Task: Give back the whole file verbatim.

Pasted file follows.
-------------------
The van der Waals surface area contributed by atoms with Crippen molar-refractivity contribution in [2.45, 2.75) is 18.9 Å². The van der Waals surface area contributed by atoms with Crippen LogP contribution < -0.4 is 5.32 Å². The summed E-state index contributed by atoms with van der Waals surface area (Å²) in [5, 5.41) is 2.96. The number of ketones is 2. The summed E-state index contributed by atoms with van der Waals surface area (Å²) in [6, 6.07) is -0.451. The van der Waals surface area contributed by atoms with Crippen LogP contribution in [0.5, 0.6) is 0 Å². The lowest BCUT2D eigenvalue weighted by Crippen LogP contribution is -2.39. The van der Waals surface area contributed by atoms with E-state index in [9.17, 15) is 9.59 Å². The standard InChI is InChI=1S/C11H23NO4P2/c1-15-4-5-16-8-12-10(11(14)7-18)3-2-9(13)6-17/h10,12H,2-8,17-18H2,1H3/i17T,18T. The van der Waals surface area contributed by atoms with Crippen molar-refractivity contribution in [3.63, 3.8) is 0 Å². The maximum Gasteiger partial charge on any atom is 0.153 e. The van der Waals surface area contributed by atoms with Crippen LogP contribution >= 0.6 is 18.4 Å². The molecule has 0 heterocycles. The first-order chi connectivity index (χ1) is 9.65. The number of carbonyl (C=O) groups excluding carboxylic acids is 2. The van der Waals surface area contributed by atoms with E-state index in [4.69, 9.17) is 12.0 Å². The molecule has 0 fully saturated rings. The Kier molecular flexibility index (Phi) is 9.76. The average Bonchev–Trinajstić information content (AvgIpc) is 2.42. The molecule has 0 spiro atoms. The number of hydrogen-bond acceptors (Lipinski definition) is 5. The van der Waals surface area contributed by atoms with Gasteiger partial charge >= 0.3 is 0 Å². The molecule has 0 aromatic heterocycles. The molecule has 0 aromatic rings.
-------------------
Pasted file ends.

The van der Waals surface area contributed by atoms with Crippen molar-refractivity contribution in [2.45, 2.75) is 18.9 Å². The van der Waals surface area contributed by atoms with Crippen LogP contribution < -0.4 is 5.32 Å². The summed E-state index contributed by atoms with van der Waals surface area (Å²) in [5, 5.41) is 2.96. The number of ketones is 2. The summed E-state index contributed by atoms with van der Waals surface area (Å²) in [6, 6.07) is -0.451. The van der Waals surface area contributed by atoms with Crippen LogP contribution in [0.5, 0.6) is 0 Å². The lowest BCUT2D eigenvalue weighted by Crippen LogP contribution is -2.39. The van der Waals surface area contributed by atoms with E-state index in [9.17, 15) is 9.59 Å². The standard InChI is InChI=1S/C11H23NO4P2/c1-15-4-5-16-8-12-10(11(14)7-18)3-2-9(13)6-17/h10,12H,2-8,17-18H2,1H3/i17T,18T. The van der Waals surface area contributed by atoms with Crippen molar-refractivity contribution in [3.63, 3.8) is 0 Å². The maximum Gasteiger partial charge on any atom is 0.153 e. The van der Waals surface area contributed by atoms with Crippen LogP contribution >= 0.6 is 18.4 Å². The molecule has 0 heterocycles. The first-order chi connectivity index (χ1) is 9.65. The number of carbonyl (C=O) groups excluding carboxylic acids is 2. The van der Waals surface area contributed by atoms with E-state index in [4.69, 9.17) is 12.0 Å². The molecule has 0 fully saturated rings. The Kier molecular flexibility index (Phi) is 9.76. The average Bonchev–Trinajstić information content (AvgIpc) is 2.42. The molecule has 0 spiro atoms. The number of hydrogen-bond acceptors (Lipinski definition) is 5. The van der Waals surface area contributed by atoms with Gasteiger partial charge >= 0.3 is 0 Å². The molecule has 0 aromatic heterocycles. The molecule has 0 aromatic rings.